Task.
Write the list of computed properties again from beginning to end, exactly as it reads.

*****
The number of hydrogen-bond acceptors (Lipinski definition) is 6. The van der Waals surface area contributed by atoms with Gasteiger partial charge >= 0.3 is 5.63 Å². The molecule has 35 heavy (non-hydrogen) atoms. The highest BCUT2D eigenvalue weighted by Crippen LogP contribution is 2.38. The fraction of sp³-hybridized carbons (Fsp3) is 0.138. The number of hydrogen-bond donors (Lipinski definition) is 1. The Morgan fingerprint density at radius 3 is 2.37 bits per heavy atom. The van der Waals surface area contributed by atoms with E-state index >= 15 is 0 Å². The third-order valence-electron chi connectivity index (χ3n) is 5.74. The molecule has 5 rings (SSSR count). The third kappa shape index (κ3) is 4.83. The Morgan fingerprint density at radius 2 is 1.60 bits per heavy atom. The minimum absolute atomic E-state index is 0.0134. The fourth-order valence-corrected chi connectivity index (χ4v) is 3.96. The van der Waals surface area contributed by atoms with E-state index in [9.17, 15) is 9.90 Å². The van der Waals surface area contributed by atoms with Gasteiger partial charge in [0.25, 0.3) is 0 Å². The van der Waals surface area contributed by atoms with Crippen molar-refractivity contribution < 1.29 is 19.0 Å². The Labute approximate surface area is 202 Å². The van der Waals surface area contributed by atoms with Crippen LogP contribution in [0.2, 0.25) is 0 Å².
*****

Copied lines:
The number of hydrogen-bond acceptors (Lipinski definition) is 6. The van der Waals surface area contributed by atoms with Gasteiger partial charge >= 0.3 is 5.63 Å². The molecule has 35 heavy (non-hydrogen) atoms. The highest BCUT2D eigenvalue weighted by Crippen LogP contribution is 2.38. The fraction of sp³-hybridized carbons (Fsp3) is 0.138. The number of hydrogen-bond donors (Lipinski definition) is 1. The Morgan fingerprint density at radius 3 is 2.37 bits per heavy atom. The van der Waals surface area contributed by atoms with E-state index >= 15 is 0 Å². The third-order valence-electron chi connectivity index (χ3n) is 5.74. The molecule has 5 rings (SSSR count). The third kappa shape index (κ3) is 4.83. The Morgan fingerprint density at radius 2 is 1.60 bits per heavy atom. The minimum absolute atomic E-state index is 0.0134. The fourth-order valence-corrected chi connectivity index (χ4v) is 3.96. The van der Waals surface area contributed by atoms with E-state index in [9.17, 15) is 9.90 Å². The van der Waals surface area contributed by atoms with Gasteiger partial charge in [0.25, 0.3) is 0 Å². The van der Waals surface area contributed by atoms with Crippen molar-refractivity contribution < 1.29 is 19.0 Å². The Labute approximate surface area is 202 Å². The van der Waals surface area contributed by atoms with Crippen LogP contribution in [0.2, 0.25) is 0 Å².